Though many points are being cleared when I receive my GG correction, this morning I stay with a question : in An Article in the Sunday Roast Newspaper - Put a cork in it!, it said : â€œDo you judge a man on the vintage of wine he serves after vigorously chasing a fox across the English countryside?â€
Is â€œchasing a fox across the English countrysideâ€ an idiom ? If not, what does it has to do with the quality of the wine ?
The phrase is not an idiom, no. The implication is that someone who serves vintage wine is quite "posh", or rich, or upper-middle class, and therefore is likely to enjoy hunting (that's what "chasing a fox" refers to - the tradition of fox hunting in the UK).
I think this is even ironic and about "moral decadence", as I would call it. How can you really judge a person who is torturing a fox, what a fox hunt really is if you look close at it. What standards are left to judge a man for whom animal cruelty is a part of his way of life? One thing which is left is the wine he serves. Great! That's outrageous.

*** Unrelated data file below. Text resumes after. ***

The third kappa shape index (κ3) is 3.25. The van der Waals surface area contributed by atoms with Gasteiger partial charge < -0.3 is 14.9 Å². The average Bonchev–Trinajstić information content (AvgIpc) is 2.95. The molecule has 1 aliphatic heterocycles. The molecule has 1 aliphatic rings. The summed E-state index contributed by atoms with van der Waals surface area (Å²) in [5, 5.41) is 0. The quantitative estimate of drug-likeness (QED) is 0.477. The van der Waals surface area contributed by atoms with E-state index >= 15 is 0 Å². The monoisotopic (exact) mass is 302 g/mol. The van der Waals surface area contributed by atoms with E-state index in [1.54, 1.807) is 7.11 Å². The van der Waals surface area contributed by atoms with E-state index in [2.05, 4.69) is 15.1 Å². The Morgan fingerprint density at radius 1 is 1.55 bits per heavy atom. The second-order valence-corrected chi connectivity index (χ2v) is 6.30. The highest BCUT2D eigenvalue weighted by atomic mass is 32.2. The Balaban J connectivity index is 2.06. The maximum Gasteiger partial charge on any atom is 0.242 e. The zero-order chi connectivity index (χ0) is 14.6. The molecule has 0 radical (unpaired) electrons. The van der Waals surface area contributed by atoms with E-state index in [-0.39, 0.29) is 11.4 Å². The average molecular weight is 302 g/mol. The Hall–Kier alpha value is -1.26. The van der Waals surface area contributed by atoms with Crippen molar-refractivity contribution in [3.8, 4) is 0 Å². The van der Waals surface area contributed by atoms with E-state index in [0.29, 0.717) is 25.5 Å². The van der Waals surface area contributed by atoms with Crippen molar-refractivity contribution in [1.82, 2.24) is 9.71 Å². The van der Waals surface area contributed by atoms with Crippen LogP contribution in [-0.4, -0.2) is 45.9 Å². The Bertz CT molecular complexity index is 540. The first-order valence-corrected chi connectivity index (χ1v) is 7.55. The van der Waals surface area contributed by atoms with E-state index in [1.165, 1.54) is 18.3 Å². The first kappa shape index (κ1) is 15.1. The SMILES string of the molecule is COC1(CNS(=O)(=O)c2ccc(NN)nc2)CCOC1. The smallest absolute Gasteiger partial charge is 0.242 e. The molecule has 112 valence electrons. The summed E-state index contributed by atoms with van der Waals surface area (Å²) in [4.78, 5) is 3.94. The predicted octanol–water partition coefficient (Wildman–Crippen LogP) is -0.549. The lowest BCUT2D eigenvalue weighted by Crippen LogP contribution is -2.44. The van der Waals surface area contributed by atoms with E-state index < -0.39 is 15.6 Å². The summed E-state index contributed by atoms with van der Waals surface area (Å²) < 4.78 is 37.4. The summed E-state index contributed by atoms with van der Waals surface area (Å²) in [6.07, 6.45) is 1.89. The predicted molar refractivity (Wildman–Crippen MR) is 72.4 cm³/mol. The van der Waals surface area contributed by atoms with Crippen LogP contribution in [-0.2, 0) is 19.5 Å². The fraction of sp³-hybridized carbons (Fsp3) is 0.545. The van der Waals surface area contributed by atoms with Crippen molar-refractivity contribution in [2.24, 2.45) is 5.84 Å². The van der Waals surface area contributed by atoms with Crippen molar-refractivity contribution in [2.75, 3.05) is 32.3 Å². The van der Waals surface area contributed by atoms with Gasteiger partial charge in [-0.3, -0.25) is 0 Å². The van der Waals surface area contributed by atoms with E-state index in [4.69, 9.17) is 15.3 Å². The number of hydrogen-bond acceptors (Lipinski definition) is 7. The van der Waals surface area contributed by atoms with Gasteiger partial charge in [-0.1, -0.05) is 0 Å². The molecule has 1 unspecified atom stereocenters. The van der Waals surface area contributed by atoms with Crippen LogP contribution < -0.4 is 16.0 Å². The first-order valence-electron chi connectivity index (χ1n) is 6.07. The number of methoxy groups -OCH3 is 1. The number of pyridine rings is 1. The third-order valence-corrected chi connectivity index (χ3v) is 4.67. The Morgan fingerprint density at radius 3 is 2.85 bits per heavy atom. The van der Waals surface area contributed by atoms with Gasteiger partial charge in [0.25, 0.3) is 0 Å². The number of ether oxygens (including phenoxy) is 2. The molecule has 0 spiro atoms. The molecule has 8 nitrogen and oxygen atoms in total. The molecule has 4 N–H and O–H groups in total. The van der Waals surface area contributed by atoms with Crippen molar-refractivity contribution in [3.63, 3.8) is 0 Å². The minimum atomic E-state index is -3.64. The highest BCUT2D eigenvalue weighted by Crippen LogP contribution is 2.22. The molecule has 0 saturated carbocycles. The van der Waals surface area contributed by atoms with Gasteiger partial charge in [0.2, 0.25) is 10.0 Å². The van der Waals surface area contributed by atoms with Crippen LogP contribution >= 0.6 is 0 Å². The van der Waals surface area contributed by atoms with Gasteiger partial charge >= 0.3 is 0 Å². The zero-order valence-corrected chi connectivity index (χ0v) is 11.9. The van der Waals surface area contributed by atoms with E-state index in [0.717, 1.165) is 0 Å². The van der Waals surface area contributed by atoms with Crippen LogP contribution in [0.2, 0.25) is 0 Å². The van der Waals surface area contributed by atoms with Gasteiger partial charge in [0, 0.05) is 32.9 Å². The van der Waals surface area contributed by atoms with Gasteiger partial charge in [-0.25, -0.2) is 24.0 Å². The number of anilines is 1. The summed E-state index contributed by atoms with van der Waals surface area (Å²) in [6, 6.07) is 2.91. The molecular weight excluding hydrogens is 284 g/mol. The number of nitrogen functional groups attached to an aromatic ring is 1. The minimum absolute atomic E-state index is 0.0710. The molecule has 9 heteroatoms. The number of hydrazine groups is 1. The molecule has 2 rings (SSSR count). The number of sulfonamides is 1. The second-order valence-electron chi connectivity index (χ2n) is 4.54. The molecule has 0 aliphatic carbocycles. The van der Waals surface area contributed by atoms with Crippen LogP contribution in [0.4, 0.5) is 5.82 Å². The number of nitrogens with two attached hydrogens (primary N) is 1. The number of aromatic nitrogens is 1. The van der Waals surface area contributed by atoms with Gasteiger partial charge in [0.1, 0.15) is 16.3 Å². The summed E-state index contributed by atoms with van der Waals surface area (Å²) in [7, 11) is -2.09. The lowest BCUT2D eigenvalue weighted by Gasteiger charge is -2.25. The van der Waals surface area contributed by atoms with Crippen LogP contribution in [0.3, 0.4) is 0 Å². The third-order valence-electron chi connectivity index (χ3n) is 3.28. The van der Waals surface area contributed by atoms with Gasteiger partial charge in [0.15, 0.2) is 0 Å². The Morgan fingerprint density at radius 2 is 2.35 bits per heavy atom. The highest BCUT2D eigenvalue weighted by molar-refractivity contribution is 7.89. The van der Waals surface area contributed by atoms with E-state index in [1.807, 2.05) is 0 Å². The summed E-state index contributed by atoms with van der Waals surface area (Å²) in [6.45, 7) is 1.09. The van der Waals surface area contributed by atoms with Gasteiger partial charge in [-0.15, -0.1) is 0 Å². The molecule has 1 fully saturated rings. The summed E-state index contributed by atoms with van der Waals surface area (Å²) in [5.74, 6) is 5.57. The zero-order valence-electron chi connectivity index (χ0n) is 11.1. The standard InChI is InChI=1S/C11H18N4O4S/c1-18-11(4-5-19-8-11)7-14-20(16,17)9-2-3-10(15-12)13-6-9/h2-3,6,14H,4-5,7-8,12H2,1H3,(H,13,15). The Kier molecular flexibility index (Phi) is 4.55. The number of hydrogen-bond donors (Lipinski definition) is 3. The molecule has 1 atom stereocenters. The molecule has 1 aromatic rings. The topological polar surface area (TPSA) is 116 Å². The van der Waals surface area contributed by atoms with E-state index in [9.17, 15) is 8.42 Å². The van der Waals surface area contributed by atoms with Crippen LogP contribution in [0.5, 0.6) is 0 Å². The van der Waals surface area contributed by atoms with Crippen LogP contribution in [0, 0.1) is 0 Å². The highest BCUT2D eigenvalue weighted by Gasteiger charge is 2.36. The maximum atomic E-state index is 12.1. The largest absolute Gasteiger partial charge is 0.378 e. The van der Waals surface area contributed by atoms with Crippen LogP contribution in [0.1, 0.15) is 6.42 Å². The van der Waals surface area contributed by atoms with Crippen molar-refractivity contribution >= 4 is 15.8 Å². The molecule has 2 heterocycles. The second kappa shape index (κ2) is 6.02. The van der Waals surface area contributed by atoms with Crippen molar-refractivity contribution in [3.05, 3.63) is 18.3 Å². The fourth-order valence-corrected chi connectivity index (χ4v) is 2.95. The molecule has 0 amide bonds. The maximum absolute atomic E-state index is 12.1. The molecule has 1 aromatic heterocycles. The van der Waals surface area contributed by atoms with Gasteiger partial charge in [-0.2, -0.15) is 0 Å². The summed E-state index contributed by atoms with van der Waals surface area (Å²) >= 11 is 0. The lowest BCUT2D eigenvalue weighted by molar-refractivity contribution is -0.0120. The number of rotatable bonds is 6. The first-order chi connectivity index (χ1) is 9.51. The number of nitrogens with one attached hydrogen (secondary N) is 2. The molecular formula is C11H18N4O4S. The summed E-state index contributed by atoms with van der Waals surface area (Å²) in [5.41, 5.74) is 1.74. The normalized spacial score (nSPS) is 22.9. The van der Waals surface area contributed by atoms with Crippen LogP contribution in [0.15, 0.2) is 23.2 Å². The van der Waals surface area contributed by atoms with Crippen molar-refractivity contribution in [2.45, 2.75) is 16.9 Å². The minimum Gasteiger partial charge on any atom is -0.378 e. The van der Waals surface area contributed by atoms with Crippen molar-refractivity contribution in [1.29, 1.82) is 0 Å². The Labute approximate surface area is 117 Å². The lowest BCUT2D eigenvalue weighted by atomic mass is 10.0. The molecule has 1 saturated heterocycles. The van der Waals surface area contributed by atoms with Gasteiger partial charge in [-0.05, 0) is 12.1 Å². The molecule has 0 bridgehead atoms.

What this sentence really wants to say is: It's preposterous to even bother to judge a man who commits animal cruetly by the vintage wines her serves. He has already served his verdict.
Well yes, both of you answers my question, and even further ! I didn't imagine any of the implications you point in that (this ?? My GG lessons harass me with thoses two ;)) sentence. I'm glad I'm going to more understanding, and deeper analyze, when I'll have improved my english.